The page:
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Is blech-pharoplasty Western-eyes-ation? - click opera
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Thu, May. 11th, 2006 01:18 pm
Is blech-pharoplasty Western-eyes-ation?

Japanese women -- at least as they appear in the Japanese pop media -- are turning into bug-eyed monsters. I first noticed it in pop and porn stars; these days, the free movies page of a Japanese porn site like CPZ is a freak show of Photoshopped, fish-eyed and scalpelled eyes mooning at the visitor. These girls no longer look like real people, so they're no longer sexy.

Who or what do we blame for this grotesque and sad development? Ayumi Hamasaki is the highest-profile pop star to have had the eye-widening surgery known as blepharoplasty. (Blech-pharoplasty, I call it.)

"Blepharoplasty is the scientific name for this eye-widening surgery," explains Kevin James Wong in The Cavalier Daily. "Its original use was to smooth out the skin around the eyes in order to decrease the signs of aging. The process itself involves cutting the upper eyelid into two halves. Flesh and fat is then removed from the eyelid, and the lower part of the eyelid is reattached slightly beneath the upper part in order to form a crease. Thus, the process succeeds in widening the eye, and it creates the appearance of a crease in the upper eyelid, which around half of Asians lack."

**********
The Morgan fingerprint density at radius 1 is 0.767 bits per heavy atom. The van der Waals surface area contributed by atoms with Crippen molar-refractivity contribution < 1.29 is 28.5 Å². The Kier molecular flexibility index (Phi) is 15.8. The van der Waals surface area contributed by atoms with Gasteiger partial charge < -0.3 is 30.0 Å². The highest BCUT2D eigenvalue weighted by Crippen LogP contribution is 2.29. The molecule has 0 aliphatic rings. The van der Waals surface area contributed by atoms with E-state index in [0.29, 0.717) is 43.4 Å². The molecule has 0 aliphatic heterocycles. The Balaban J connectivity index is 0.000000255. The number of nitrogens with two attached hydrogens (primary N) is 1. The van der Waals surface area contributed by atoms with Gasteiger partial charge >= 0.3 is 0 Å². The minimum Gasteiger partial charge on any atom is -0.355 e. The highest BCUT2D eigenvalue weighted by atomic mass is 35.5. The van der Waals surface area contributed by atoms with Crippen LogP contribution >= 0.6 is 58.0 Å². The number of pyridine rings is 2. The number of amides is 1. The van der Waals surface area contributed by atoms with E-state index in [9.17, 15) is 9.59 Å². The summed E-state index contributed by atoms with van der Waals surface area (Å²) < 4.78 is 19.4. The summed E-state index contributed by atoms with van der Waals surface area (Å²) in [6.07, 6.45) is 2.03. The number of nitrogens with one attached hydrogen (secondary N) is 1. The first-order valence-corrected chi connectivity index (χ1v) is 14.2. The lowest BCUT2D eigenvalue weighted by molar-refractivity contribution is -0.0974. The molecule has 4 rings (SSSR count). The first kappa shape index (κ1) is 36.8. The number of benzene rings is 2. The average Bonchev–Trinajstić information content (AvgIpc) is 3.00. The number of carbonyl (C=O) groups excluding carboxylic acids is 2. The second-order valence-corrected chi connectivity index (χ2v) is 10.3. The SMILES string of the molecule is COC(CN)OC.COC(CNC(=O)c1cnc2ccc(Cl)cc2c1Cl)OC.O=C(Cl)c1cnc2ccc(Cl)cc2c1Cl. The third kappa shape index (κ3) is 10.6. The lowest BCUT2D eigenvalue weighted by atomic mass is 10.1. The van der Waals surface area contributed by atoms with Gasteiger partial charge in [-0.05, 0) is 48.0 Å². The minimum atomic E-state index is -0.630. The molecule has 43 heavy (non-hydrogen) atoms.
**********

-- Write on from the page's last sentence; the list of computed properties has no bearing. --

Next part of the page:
Two Japanese doctors on Pub Med, a medical site, have an explanation:

"The reasons for the popularity of this procedure relate to changing concepts of beauty among the Japanese people. Facial anatomy contributes to the appearance of sleepiness and lethargy in the flat, monotone Japanese face. The narrower eye opening does not allow for the maximum viewing of the cornea. The shortened lateral canthus presents a facial balance that is not considered as attractive as one with an extended lateral canthus. The double eyelid procedure corrects these features, producing a face that is considered more beautiful."

Kevin James Wong is more judgemental; "This desire to conform to a Caucasian ideal of beauty is weak-minded and demonstrates a lack of cultural pride," he says. "It is shameful that Asians feel the need to change their eyes in pursuit of this Caucasian ideal."

But is it a Caucasian ideal? The widest human eyes in the world aren't to be found on Western faces (we're somewhat piggy, in fact), but in the images of an indigenous Japanese form, manga. Look at Sailor Moon. Does she look like a Western person?

To call these vast, cute, extra-shiny eyes "Western" is to make the same mistake about a Japanese phenomenon as people like Alex Rich make about the postmodern Japanese city when they call it "Westernized". Modernization does not equal Westernization. To make your eyes big eyes is not to make them Western eyes. Surely what we're seeing here is the ocular version of leapfrogging. Just as the Japanese saw Western toilets and decided to leapfrog us, going straight from holes in the ground to the electronic wonders of the Washlet, so they've leapfrogged Western eyes, going straight for huge ones. It's just a pity it makes them look like frogs.

65CommentReply


(Anonymous)
Thu, May. 11th, 2006 05:35 pm (UTC)

From what I understand the big eye manga thing started with Osamu Tezuka's Astroboy, which was directly referencing the large eyes in Disney cartoons. So while not a direct desire to emulate "western" beauty, one could argue that that beauty ideal is rooted in American culture.